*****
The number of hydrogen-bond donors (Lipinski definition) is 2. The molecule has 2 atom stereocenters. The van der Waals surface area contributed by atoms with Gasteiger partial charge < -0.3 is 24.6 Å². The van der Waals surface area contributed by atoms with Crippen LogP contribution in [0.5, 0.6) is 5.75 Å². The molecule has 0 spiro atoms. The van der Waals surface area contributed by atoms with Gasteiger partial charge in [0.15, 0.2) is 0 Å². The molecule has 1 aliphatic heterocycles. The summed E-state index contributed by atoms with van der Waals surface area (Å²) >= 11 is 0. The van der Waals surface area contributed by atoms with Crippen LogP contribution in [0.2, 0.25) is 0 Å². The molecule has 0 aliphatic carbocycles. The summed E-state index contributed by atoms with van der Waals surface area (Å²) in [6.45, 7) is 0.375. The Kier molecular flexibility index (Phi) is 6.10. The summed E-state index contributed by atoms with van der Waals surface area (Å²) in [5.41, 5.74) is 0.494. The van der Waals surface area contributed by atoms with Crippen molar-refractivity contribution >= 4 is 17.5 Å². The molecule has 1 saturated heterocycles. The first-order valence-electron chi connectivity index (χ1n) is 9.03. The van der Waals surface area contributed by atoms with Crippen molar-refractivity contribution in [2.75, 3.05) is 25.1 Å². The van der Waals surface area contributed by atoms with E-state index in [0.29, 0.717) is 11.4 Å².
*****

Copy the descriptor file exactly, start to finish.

The number of hydrogen-bond donors (Lipinski definition) is 2. The molecule has 2 atom stereocenters. The van der Waals surface area contributed by atoms with Gasteiger partial charge < -0.3 is 24.6 Å². The van der Waals surface area contributed by atoms with Crippen LogP contribution in [0.5, 0.6) is 5.75 Å². The molecule has 0 spiro atoms. The van der Waals surface area contributed by atoms with Gasteiger partial charge in [0.15, 0.2) is 0 Å². The molecule has 1 aliphatic heterocycles. The summed E-state index contributed by atoms with van der Waals surface area (Å²) >= 11 is 0. The van der Waals surface area contributed by atoms with Crippen LogP contribution in [0.2, 0.25) is 0 Å². The molecule has 0 aliphatic carbocycles. The summed E-state index contributed by atoms with van der Waals surface area (Å²) in [6.45, 7) is 0.375. The Kier molecular flexibility index (Phi) is 6.10. The summed E-state index contributed by atoms with van der Waals surface area (Å²) in [5.41, 5.74) is 0.494. The van der Waals surface area contributed by atoms with Crippen molar-refractivity contribution >= 4 is 17.5 Å². The molecule has 1 saturated heterocycles. The first-order valence-electron chi connectivity index (χ1n) is 9.03. The van der Waals surface area contributed by atoms with Crippen molar-refractivity contribution in [2.75, 3.05) is 25.1 Å². The van der Waals surface area contributed by atoms with E-state index in [0.29, 0.717) is 11.4 Å².